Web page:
Trapping Reform in Wyoming

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7 Proposals That Could Save Animals From Cruel Traps

The traps are set near hiking trails, on public land, even in wildlife refuges.

Their purpose: to capture bobcats and other wild animals whose pelts are exported to China, Russia, Canada and other countries.

Steel-jaw traps, though, don’t simply catch animals, as a recent Reveal investigation showed. They often hurt them, sometimes severely. They also injure and kill scores of species by mistake, from mountain lions to bald eagles and family pets.

As the carnage grows, trap reform efforts are stirring in Congress, which has not held hearings on trapping in more than 30 years, and more than a half-dozen states.

“These bone-crushing devices are inherently indiscriminate and inhumane,” Collin Wolff, a New Mexico veterinarian, wrote in a letter to Congress last month. “There have been an exasperatingly large number of reports of trap-related injuries to non-target animals, including cats, dogs, and humans.”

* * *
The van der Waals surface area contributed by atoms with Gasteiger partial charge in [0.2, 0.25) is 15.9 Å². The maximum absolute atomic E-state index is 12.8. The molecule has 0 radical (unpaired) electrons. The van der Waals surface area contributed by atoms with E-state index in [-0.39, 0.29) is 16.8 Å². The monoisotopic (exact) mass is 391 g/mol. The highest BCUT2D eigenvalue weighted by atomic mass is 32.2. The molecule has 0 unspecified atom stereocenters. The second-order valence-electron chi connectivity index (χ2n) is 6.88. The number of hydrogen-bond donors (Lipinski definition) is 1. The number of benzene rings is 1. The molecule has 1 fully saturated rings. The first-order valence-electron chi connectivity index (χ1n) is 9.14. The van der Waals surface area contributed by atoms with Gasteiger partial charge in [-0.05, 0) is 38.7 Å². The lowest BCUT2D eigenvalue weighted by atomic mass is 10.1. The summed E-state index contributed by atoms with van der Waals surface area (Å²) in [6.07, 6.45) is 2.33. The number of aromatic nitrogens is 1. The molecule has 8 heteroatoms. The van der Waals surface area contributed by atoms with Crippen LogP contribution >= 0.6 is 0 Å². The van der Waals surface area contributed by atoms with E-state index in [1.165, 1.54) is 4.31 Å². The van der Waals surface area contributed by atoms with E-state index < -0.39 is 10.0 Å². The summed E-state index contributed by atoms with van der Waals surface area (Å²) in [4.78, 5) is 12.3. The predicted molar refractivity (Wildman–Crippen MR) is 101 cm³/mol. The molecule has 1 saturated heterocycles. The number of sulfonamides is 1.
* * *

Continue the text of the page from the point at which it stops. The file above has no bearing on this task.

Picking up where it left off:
He added: “All too commonly these injuries occur on public lands.”

Defenders say that traps are no more cruel than nature and that opposition to them is limited.

“That’s a small portion of the people,” said Larry Gogert, a trapper in Nevada. “It’s big-city people or Hollywood people. It’s not the rural people. Almost all of them say trapping is fine.”

Here’s a rundown of the current proposals and ideas that could reduce the suffering:

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